Do they initially interact with you by telephone? Do they Google you and look at your website? Do they look you up on a social media channel? How they come to you will dictate how you want to interact with them and how you can either land them as a client or get them into your sales funnel. You will take a different approach if a person hears about you on Facebook and looks you up there, to the approach that you will take if they tend to Google you, get your phone number from your website and call you.

This question has both a historical element (where have your clients come from in the past) and a future facing element (where is your ideal client most likely to hear about you?)

Now again my time recording seminar will help with this, your system should not just record the information that you need to identify who your ideal client is but also where they have come from. However if your practice software isn't doing this yet then you will need to think about some real and existing clients.

It is difficult to answer the future clients question but if I could use a firm I consult with as an example, Novus Law Group is a fully flexible (no set hours) and fully remote (we work from home) firm with three women, all mothers. Not surprisingly many of the potential clients who find our style and approach attractive, and who value a firm that values flexible work, are also working mothers who are time poor. Women like that tend to be on Facebook, we tend to get a lot of referrals through other Mums on Facebook, and most views of our website are happening on a mobile phone (not a computer). This will inform what sort of system I use to capture those particular clients.

A previous firm that I ran the marketing for received most of their new work (that was not word of mouth) through Google, as in someone searched for Penrith Lawyer, visited the website on a computer (not a mobile) and liked the website. Generally if they called us on the phone they had already looked us up online.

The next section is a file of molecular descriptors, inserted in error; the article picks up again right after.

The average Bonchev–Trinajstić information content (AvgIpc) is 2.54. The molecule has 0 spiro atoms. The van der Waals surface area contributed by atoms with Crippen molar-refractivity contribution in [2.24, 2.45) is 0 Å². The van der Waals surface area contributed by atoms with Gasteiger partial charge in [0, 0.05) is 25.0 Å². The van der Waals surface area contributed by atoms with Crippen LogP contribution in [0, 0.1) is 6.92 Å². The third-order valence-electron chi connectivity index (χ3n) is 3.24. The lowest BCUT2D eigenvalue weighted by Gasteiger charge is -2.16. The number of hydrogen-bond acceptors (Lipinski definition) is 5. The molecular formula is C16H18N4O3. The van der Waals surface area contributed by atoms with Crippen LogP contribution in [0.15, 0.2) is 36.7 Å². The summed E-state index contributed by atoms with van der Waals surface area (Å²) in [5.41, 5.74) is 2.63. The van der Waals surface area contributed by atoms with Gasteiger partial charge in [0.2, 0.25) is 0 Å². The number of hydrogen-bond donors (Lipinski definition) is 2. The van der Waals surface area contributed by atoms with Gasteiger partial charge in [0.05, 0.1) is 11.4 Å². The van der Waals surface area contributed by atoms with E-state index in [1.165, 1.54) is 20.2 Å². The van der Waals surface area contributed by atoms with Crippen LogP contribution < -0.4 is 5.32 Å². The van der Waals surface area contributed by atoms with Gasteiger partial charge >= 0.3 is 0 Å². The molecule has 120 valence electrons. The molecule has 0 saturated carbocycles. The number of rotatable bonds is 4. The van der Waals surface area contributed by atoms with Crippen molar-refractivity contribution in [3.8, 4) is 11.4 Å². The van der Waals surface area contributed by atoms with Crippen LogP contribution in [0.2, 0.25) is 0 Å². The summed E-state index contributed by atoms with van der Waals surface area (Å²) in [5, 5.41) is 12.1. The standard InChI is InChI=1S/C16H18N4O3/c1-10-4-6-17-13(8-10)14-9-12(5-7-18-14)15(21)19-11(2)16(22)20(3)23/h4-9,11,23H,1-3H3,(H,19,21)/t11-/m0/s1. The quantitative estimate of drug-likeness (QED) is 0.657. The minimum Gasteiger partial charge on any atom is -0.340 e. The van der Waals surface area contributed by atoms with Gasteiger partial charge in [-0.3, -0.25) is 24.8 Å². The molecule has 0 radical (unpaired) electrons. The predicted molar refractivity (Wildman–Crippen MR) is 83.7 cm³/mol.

Both of these channels would require a different funnel, and a different way to move the potential client into that sales funnel.

Again there are some questions in the checklist to help you work through this information for yourself. If you want to get today's checklist then you can scroll to the bottom of this blog and download it. If you want to get all of the checklist and information emailed to you then sign up to the marketing and lead magnet specific mailing list below.

Don't just time cost, make sure you are time recording.

Join us on Tuesday 28 July for our webinar discussing time costing and time recording. We will go through what you should be recording and how that will help your practice generally, what you should be using your practice management software to record, and all of that will help you to refine the questions 'who is my ideal client' or 'what is my ideal matter type' moving forward.

You can register for that event, which we are co - hosting with Smokeball, by clicking here.

Want more information? Like I said this is the beginning of a five part series, so stay tuned for the rest of the steps that you need to set up your marketing funnel.